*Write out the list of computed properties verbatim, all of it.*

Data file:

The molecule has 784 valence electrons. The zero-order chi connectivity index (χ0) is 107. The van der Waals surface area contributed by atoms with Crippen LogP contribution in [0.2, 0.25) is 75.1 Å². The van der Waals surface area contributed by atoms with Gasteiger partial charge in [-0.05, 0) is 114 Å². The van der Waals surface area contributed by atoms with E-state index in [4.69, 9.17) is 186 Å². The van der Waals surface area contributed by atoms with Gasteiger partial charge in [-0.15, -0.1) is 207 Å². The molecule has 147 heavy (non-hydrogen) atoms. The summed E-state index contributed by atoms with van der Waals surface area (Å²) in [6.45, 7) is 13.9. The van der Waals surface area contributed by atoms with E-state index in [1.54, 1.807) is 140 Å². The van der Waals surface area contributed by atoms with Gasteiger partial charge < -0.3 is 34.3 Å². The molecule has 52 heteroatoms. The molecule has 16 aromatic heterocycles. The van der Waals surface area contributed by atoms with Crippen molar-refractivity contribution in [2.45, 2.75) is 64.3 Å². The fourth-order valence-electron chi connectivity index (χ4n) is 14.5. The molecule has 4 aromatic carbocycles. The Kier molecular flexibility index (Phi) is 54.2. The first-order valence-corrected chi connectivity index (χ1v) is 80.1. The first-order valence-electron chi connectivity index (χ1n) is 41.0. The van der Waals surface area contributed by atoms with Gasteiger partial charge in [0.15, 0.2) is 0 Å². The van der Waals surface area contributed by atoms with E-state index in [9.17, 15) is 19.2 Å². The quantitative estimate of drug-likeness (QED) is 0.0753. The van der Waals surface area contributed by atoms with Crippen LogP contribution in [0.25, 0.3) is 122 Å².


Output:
The molecule has 784 valence electrons. The zero-order chi connectivity index (χ0) is 107. The van der Waals surface area contributed by atoms with Crippen LogP contribution in [0.2, 0.25) is 75.1 Å². The van der Waals surface area contributed by atoms with Gasteiger partial charge in [-0.05, 0) is 114 Å². The van der Waals surface area contributed by atoms with E-state index in [4.69, 9.17) is 186 Å². The van der Waals surface area contributed by atoms with Gasteiger partial charge in [-0.15, -0.1) is 207 Å². The molecule has 147 heavy (non-hydrogen) atoms. The summed E-state index contributed by atoms with van der Waals surface area (Å²) in [6.45, 7) is 13.9. The van der Waals surface area contributed by atoms with E-state index in [1.54, 1.807) is 140 Å². The van der Waals surface area contributed by atoms with Gasteiger partial charge < -0.3 is 34.3 Å². The molecule has 52 heteroatoms. The molecule has 16 aromatic heterocycles. The van der Waals surface area contributed by atoms with Crippen molar-refractivity contribution in [2.45, 2.75) is 64.3 Å². The fourth-order valence-electron chi connectivity index (χ4n) is 14.5. The molecule has 4 aromatic carbocycles. The Kier molecular flexibility index (Phi) is 54.2. The first-order valence-corrected chi connectivity index (χ1v) is 80.1. The first-order valence-electron chi connectivity index (χ1n) is 41.0. The van der Waals surface area contributed by atoms with Gasteiger partial charge in [0.15, 0.2) is 0 Å². The van der Waals surface area contributed by atoms with E-state index in [9.17, 15) is 19.2 Å². The quantitative estimate of drug-likeness (QED) is 0.0753. The van der Waals surface area contributed by atoms with Crippen LogP contribution in [0.25, 0.3) is 122 Å².